SAUNDERS, Aldbury, inquest in 1882
Loretta Sutton (dlsutton @t bigpond.com) of Para Hills, South Australia, writes: JAMES SAUNDERS (my GGG-Grandfather) of Aldbury Hertfordshire was accidently killed 23-6-1882. An inquest was held by HENRY DAY, Coroner 24-6-1882. I would like to obtain a copy of the report. Could you please point me in the right direction.
You don't say everything that is recorded on the death certificate but it is possible to make a reasonable guess as to how the inquest was conducted.,
When it was clear that James Saunders was dead, and that it was not a natural death, a message would have been sent to Henry Day, the coroner for the area, who lived about 10 miles away at Hemel Hempstead. Arrangements would have been made to hold the inquest the following day. The body would be laid out in a suitable room - perhaps in the Malting, which is where James was living at the time of the 1881 census. However inquests were often held in public houses - so if the death was in the village it could have been at The Greyhound (landlord John Ling) or The Trooper (landlord James Platten). However if the death was near the railway line the Royal Hotel (landlord Samuel Brown) might have hosted the inquest. (I often wonder if the jurors spent the time listening to the inquest evidence drinking!)
At the inquest a jury of local people would be appointed and required to view the body. Mr Day would interview the witnesses in front of the jury, who would then have returned a verdict of "Accidental Death", almost certainly based on the coroner's recommendation. Henry Day would then have officially recorded the result of the inquest on the death certificate, and this would be the only official record of the findings of the inquest. A day or two after the inquest the funeral would have taken place, I assume in the churchyard at Aldbury.
The West End of Aldbury Churchyard - where James Saunders may have been buried.
I did not see a Saunders grave stone - but most people were buried with only wooden grave boards as markers - and it is clear that some grave plots with no surviving markers have been reused, as stones of different dates are all mixed up. The parish register (microfilm should be available via your local LDS Family History Centre; address on familysearch) should record whether James was buried at Aldbury. The memorial inscription transcript produced by the Herts Family History Society does not record a surviving stone of the period.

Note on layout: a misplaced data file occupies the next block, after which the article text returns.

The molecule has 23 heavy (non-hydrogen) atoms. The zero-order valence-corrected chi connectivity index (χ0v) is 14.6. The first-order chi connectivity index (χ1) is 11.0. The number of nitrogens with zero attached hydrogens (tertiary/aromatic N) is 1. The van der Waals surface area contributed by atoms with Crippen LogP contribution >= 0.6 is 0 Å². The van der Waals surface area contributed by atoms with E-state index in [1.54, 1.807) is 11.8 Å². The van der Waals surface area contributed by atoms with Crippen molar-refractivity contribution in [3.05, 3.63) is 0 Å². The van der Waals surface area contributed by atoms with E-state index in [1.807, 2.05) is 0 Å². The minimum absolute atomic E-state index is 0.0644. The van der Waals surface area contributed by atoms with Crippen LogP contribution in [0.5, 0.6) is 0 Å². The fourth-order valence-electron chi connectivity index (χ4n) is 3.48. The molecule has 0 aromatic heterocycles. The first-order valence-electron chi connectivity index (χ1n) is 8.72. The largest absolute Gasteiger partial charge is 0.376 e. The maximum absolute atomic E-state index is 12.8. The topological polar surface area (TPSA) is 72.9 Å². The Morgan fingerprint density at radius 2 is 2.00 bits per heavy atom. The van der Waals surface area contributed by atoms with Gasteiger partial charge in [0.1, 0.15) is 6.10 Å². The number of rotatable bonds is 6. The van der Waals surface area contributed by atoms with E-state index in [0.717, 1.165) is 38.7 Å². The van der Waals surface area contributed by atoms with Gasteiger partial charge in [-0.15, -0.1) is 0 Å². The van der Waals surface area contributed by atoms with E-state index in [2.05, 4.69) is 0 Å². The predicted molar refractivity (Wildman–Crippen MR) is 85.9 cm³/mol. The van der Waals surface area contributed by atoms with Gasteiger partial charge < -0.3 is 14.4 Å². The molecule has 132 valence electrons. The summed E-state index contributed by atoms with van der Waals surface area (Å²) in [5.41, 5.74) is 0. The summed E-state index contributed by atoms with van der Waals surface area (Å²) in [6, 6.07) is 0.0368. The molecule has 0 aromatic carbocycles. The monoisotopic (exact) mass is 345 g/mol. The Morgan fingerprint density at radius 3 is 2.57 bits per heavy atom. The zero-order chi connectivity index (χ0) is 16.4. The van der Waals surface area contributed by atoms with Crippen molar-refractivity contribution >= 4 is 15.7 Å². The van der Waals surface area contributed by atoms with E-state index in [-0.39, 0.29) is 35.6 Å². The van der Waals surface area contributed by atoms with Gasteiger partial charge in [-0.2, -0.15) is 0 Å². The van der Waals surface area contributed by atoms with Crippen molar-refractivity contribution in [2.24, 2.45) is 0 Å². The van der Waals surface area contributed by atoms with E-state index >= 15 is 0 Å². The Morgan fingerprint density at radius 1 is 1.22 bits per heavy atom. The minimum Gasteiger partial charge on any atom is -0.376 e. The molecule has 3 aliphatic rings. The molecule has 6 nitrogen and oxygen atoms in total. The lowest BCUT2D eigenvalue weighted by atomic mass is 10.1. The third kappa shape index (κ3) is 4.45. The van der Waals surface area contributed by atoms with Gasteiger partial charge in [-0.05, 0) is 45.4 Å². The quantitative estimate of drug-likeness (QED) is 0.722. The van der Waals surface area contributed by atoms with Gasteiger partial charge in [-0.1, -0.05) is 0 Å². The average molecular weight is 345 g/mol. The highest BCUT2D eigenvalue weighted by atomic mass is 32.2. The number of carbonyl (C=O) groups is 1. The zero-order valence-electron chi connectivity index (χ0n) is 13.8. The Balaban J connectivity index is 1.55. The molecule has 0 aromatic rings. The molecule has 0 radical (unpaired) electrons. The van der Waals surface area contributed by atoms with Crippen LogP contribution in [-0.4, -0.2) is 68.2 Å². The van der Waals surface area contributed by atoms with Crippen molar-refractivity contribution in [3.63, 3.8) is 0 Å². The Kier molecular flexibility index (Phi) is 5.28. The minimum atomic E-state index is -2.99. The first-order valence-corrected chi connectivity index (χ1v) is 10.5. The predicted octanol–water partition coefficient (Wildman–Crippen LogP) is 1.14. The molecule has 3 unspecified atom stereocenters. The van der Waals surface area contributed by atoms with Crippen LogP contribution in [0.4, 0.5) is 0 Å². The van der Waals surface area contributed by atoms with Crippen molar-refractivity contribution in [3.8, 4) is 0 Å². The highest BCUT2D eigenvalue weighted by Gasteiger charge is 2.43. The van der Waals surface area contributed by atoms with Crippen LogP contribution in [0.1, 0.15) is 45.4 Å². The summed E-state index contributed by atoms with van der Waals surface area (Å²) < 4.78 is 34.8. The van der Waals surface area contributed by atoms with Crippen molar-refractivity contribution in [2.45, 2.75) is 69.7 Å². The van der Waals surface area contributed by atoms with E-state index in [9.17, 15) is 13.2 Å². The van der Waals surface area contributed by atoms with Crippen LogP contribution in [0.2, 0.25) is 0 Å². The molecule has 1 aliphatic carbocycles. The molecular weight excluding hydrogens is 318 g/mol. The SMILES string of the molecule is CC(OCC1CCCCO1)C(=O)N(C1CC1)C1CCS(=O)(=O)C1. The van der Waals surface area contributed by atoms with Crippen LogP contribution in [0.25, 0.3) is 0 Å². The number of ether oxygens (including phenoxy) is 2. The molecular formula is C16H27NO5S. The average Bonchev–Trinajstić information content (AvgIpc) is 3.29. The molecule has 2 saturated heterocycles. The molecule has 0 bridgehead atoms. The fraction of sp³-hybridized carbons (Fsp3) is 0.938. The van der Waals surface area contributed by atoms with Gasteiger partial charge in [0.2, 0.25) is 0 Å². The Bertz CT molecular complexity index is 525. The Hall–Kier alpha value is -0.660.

It is important to realise that there was no requirement for there to be any record of the witness statements or for the coroner to keep any other records for his own use. Where records do survive from this period they are often no more than a list of inquests as part of the coroner's expenses claims. No records exist for the Hemel Hempstead area before 1908, and even those after this date are incomplete. (See Tracing Your Family History in Hertfordshire.)
The only other possibility, which can be very informative in the more spectacular cases, is if there is a press report. The local paper for the Hemel Hempstead area, including Aldbury, was the Hemel Hempstead Gazette but reports could also appear in the nearby Aylesbury papers - The Bucks Advertiser and the Bucks Herald. The problem is that the paper would only have a detailed report if it knew about the inquest and sent a reporter, and they would only have sent a reporter if the inquest was likely to be newsworthy - such as a murder. This means that inquests for everyday accidental deaths involving the poorer members of society held in rural situations, such as in small villages such as Aldbury, may not have been recorded in any detail, if at all. If you want a search to be carried out I suggest that in the first instance you contact HALS (who may refer you to the Hemel Hempstead public library) or contact the Gazette via their online web site. If this fails you could ask about the Aylesbury papers via the Centre for Buckinghamshire Studies.
If you can add to the information given above tell me.
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